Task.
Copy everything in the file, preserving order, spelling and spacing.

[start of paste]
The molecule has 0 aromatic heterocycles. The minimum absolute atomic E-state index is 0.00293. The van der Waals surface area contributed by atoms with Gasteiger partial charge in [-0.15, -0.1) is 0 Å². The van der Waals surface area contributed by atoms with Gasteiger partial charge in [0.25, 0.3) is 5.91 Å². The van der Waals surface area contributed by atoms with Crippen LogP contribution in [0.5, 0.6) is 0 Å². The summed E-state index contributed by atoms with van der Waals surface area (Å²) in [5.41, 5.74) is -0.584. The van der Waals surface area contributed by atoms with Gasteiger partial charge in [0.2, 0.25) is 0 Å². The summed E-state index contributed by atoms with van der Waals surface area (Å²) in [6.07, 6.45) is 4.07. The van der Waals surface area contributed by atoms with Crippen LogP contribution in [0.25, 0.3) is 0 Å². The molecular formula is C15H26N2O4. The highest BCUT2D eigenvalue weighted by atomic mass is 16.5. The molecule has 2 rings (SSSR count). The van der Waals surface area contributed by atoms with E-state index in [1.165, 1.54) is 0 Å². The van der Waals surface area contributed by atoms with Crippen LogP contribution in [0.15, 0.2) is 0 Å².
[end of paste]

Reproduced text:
The molecule has 0 aromatic heterocycles. The minimum absolute atomic E-state index is 0.00293. The van der Waals surface area contributed by atoms with Gasteiger partial charge in [-0.15, -0.1) is 0 Å². The van der Waals surface area contributed by atoms with Gasteiger partial charge in [0.25, 0.3) is 5.91 Å². The van der Waals surface area contributed by atoms with Crippen LogP contribution in [0.5, 0.6) is 0 Å². The summed E-state index contributed by atoms with van der Waals surface area (Å²) in [5.41, 5.74) is -0.584. The van der Waals surface area contributed by atoms with Gasteiger partial charge in [0.2, 0.25) is 0 Å². The summed E-state index contributed by atoms with van der Waals surface area (Å²) in [6.07, 6.45) is 4.07. The van der Waals surface area contributed by atoms with Crippen LogP contribution in [0.25, 0.3) is 0 Å². The molecular formula is C15H26N2O4. The highest BCUT2D eigenvalue weighted by atomic mass is 16.5. The molecule has 2 rings (SSSR count). The van der Waals surface area contributed by atoms with E-state index in [1.165, 1.54) is 0 Å². The van der Waals surface area contributed by atoms with Crippen LogP contribution in [0.15, 0.2) is 0 Å².